Making the transition from individual contributor to supervisor is often a mixture of elation (a promotion!) and terror (new responsibilities!). As you make that transition you might begin to realize that you can’t take everything with – both physically and metaphorically – into that new role. And, just as you decide which items you’ll move from your desk to your large corner cubicle you need to decide what roles and tasks will make the transition with you.
An old joke goes that there are three kinds of people in the world: those who can do math and those who can’t. We often divide people into categories in a quest to understand differences and perhaps advance the idea of getting good work done, together.
And so two divisions (I’m watching my numbers carefully here) I’d like to highlight are: People who see work as social (it’s about people) and people who see it as technical (it’s about numbers and technical processes).
The second division is a focus on behavior versus a focus on intentions. The second division (I … Read the rest
What in the world is happening with meetings these days? And why are so many people unhappy with them? Maybe most importantly, what can you as a supervisor do about that?
We’ve already talked about that great saboteur of meetings – the event that means the meeting is finished before it starts (not in a good way) – the Meeting Before the Meeting (MBM).
This coincided with the uproar at UVA about the ouster of the President. So incensed were huge swathes of the faculty, students and donors, that the faculty organized a rebellion when two of the 10 points … Read the rest
I have already confessed that I play golf (badly — and if you’re thinking of it, remember that the first 20 years are the hardest) in a previous blog. It was all about bad habits.
Today, I want to take one more concept from this world and see how it applies to supervision.
To get started, you have to understand that many golfers get very upset with their results on the course. Some throw their clubs, hate on the golf ball, some create interesting new combinations of swear words, and some talk to themselves in ways that do not … Read the rest
Fellow blogger and great leadership author, consultant and coach Scott Eblin has written about leadership lessons learned from yoga, I’d like to follow that with supervisory lessons learned from golf.
If you don’t play golf, hang in there and don’t worry, because this will be all about you.
First, I think yoga is much more a global means to learning about self and change and many other things that are important in life and work, but we can also learn something very practical from a game in which, the joke goes, the first 20 years are the hardest.
I … Read the rest
The case for writing something on the phenomenon known as the “Meeting Before the Meeting” (MBM) just went on triple steroids.
What is the MBM? To explain, there are actually three blogs coming. The main one is simply what goes wrong and right in meetings and what federal supervisors can do about that. But connected to that, I also wanted to write about the Meeting After the Meeting (MAM). You know, when some people congregate around the coffee pot or in hushed little huddles to talk about what really happened in the meeting and what they really thought – all … Read the rest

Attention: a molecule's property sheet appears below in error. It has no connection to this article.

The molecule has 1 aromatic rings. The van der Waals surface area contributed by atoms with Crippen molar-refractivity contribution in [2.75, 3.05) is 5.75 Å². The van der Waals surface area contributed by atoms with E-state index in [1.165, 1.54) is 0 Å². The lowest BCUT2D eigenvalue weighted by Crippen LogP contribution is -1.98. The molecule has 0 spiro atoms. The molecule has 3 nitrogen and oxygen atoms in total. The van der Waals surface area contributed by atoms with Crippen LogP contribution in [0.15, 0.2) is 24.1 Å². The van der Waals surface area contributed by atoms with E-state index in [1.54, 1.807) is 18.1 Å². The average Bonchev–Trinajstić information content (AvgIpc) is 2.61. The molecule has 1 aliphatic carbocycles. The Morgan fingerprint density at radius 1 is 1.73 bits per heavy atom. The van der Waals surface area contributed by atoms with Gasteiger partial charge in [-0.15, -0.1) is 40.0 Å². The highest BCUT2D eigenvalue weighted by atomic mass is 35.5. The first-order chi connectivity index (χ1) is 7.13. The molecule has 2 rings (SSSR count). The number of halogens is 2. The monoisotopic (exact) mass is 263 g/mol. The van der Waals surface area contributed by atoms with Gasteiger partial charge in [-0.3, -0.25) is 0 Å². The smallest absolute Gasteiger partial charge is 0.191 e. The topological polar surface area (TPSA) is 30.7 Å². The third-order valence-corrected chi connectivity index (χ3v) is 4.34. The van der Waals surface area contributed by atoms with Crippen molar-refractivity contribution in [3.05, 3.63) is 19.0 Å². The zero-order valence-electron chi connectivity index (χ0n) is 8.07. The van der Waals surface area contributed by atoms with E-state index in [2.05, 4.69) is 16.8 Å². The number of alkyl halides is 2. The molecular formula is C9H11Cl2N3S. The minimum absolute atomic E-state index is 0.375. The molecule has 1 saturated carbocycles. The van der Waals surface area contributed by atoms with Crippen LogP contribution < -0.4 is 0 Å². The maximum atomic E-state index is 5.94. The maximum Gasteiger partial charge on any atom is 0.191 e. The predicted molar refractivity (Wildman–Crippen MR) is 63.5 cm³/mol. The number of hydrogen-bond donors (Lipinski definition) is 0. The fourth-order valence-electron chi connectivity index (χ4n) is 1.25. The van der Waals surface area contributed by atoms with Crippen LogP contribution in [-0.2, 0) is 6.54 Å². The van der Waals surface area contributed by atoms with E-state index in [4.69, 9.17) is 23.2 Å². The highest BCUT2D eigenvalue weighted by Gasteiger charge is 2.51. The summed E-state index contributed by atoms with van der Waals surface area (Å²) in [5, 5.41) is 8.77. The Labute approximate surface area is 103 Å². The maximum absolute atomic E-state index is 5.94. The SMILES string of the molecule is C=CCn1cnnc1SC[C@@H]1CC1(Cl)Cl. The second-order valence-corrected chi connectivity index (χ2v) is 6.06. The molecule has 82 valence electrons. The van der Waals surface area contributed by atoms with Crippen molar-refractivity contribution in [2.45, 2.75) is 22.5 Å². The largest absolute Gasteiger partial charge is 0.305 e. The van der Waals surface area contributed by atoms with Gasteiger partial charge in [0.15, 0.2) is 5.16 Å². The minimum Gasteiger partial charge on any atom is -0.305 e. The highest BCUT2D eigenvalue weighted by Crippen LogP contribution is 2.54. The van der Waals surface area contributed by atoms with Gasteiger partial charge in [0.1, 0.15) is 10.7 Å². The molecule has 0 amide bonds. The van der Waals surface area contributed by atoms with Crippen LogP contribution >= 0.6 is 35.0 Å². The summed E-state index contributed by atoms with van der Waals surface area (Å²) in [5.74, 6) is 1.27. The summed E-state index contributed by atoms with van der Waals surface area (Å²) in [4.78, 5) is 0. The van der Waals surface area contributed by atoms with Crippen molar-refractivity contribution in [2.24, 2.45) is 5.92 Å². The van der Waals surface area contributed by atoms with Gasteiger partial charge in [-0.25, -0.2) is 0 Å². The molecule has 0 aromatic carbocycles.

In the world of leadership coaching, there is a concept called “competing commitments” that is extremely useful for understanding decision-making, trade-offs, and inner conflict.
The concept requires that people consciously look at what gets in the way of what they say they want to do. Simple, but powerful, since the commitments to something else besides the stated goal often block progress.
An example is a leader may say he or she wants more time to think or reflect, but the competing commitment is “get more done.” Or, the desire may be to build better relationships and communication, but the competing … Read the rest
I know I’ve had times at work, particularly in meetings, when you wonder if anyone is actually there, paying attention to what you’re saying. While it’s frustrating in a meeting, if your team members are checked-out of work on a regular basis, this poses huge potential costs to your agency.
Recent studies have estimated that the costs of employee disengagement can run into the tens of millions of dollars, per organization. If you haven’t been paying attention to this issue beforehand, now is the time to take heed. Disengagement in organizations can be the difference between just surviving and really … Read the rest
A former U.S. President famously dissed broccoli years ago, and now leadership guru Scott Eblin has taken up the cauliflower issue in a great blog I recommend everyone involved in leadership, management, supervision or organizational life read.
Someone call NIH, USDA and FDA and let them know the fruit and vegetable campaign may be in trouble!
Seriously, Scott has taken an everyday event and used it as a great example of how change is hard, and how we can get in our own way. In the post, Scott confronted a pre-existing set of beliefs he held about cauliflower, discussed … Read the rest
GovSupervisor is pleased to publish the second part of our interview with Stewart Liff. You can read the first installment of the interview here.
What do you think the impact of Gen Y workers entering the federal workplace will be?
SL: They are a horse of a different color as they have grown up in a new world. Social media is an important part of their world. They are more accustomed to communicating via text message than over the phone. They are much more computer savvy than the previous generation, and more comfortable working in a virtual environment.
They … Read the rest